By Rebbetzin Tziporah Heller
“Even when you do what you know to be right…, you should feel humility and shame before Hashem.”
(Chouos Halevauos, Gate of Submission to Hashem, ch. 4)
I dumped my pocketbook out on the living room table, sure that the keys would come out of their hiding place, but they didn’t. It’s never good when you forget AMEN (Hebrew acronym for arnak, mafteichos and nayad — wallet, keys and mobile) before you leave the house.
This time it was more than unpleasant. Looking for the keys meant missing the last bus to the community where I was expected to speak. The women who arranged the evening were just beginning their journey toward greater observance, and coming late would potentially enforce some of their hoary old stereotypical images of chareidim.
I looked upward and said, “Hashem, You know where the keys are. If it’s Your will, open my eyes and let me find them.” I then put some money aside for tzedakah, re-examined the table, and found the keys where I must have looked but just not seen them. Hashem literally opened my eyes. I knew that my next response would be crucial.
How are you supposed to respond to an answered prayer?
There are several models. One is to react like an athlete who just broke a record: “Yes, folks, it was a lot of hard work, but I just kept going till I made it to the finish line.” In spiritual terms it might sound like: “I knew that davening would help. It works for me. I really had kavanah. It’s been so much easier since I learned through the sources. It’s just a skill like any other skill; since I mastered it everything is different.”
There are about four unnecessary references to self in this model, and no references to G-d. The subtle transformation of tefillah into what the Gemara calls “iyun tefillah” (Rosh Hashanah 16b) in the negative sense begins with subconsciously removing Hashem from the picture and substituting for it a curious form of self-empowerment. If you ever fall into this trap, try to recall the words spoken at Nachshon Wachsman’s funeral.
Nachshon was nineteen when he was abducted by Arabs on October 11, 1994. From the moment he was kidnapped his parents recognized that their son’s fate was determined by Heaven. Tens of thousands davened for him, including nonreligious mothers who lit Shabbos candles on his behalf.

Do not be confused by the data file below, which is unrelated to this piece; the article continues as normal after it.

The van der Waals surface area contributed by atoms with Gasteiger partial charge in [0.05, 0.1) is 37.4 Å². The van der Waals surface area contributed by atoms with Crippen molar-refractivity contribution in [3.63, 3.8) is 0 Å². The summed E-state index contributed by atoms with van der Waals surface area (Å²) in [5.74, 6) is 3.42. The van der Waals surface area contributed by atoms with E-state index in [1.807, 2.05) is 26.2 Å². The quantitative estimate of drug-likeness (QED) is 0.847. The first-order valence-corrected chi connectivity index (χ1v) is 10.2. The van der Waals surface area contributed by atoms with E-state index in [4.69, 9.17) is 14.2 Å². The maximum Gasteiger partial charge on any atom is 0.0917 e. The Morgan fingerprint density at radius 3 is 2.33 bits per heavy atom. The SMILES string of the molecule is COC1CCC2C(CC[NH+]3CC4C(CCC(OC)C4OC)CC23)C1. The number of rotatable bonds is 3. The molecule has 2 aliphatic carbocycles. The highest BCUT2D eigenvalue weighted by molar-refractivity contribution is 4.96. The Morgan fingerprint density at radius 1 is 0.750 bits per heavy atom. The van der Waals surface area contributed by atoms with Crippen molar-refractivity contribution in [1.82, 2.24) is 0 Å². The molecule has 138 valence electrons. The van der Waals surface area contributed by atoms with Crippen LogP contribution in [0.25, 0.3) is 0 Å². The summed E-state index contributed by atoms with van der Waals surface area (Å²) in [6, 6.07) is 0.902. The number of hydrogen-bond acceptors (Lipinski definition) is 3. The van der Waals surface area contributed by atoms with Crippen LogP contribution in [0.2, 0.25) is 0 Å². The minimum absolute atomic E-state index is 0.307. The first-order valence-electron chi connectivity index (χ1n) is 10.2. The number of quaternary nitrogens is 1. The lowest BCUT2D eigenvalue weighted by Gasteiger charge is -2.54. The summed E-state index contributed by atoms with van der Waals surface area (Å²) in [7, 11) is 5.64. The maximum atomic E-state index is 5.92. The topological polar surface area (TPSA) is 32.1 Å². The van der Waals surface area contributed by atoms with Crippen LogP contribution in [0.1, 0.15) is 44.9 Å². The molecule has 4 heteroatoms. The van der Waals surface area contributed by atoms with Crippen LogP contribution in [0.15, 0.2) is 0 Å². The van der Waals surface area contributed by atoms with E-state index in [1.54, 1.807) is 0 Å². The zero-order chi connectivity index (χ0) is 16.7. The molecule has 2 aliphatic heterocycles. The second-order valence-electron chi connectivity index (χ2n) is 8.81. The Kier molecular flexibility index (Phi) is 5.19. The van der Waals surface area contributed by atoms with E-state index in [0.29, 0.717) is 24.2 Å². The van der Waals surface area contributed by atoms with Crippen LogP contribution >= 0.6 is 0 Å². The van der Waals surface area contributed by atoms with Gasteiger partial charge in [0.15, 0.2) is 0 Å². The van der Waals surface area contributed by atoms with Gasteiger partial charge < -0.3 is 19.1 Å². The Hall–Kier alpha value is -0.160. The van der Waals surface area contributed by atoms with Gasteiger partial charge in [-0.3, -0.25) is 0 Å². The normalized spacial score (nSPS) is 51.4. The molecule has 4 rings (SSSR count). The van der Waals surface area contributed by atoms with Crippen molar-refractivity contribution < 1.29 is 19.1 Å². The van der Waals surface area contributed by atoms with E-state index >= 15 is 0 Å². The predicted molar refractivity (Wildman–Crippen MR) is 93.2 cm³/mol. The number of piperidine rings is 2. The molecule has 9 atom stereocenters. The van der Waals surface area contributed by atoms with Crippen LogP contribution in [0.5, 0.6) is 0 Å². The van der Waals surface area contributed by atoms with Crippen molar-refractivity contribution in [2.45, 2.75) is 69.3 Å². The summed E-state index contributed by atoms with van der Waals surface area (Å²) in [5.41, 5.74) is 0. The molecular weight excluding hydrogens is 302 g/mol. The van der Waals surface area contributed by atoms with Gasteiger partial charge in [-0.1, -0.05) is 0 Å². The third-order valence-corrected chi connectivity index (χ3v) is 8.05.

No one will forget his father’s words to all those who had davened for his safe return: “G-d did listen to your prayers. Sometimes, just as a father would like to always say yes to all his children’s requests, sometimes he must say no, though the child may not understand why. So too our Father in Heaven heard our prayers, and His answer was no.” This response embodied absolute reliance on Hashem as was echoed by the mothers of the three kidnapped boys who unified the entire Jewish people in prayer. The words “regardless of the outcome, I will always have emunah” will never be forgotten.
This mindset leaves you open to make more and more supplications to the only One Who can really help. This is also called iyun tefillah, but it is of course seen as holy rather than at best a first step toward what tefillah is meant to be, or at worst a pathetic capitulation to your ego.
What are the mechanics of tefillah? Why even formulate words when the consequences are determined by Hashem, Who is fully aware of what we need the most?
Ramchal tells us (Derech Hashem, section 4, para. 5) that “In His infinite wisdom, Hashem created the world with rules and with order. One of His rules is that the created beings receive the flow of His goodness by being awakened to draw close to Him. The flow from Above, which descends, is in proportion to the awakening. The L-rd wants to give His creations daily all the goodness that they can receive. It is for this reason that prayer is the way that we draw down His blessing, which is given in accordance with what [His creatures] need, and what their position is in this world.”
Prayer is meant to draw you closer to Hashem. Ego can only take you further away from Him in every sense. When Hashem appeared to Avraham and asked him to leave everything and follow Him to the Land, He made promises. One of them was that He would empower Avraham to be a source of blessing. Avraham was humble enough to receive this gift. You can see this from the way he responded when his own prayers were not answered. He had beseeched Hashem to save at least one of the five metropolises that comprised the territory of Sedom. When his pleas were denied, his response was not anger toward Him, but the words,”I am dust and ashes” (Bereishis 18:32).
Avraham was unique in his humility because there is no doubt that had his request been fulfilled, he would have felt the very same way.
Reprinted with permission – Hamodia 18 Tammuz 5774/ July 16, 2014
Visit Rebbetzin Heller’s site at www.tziporahheller.com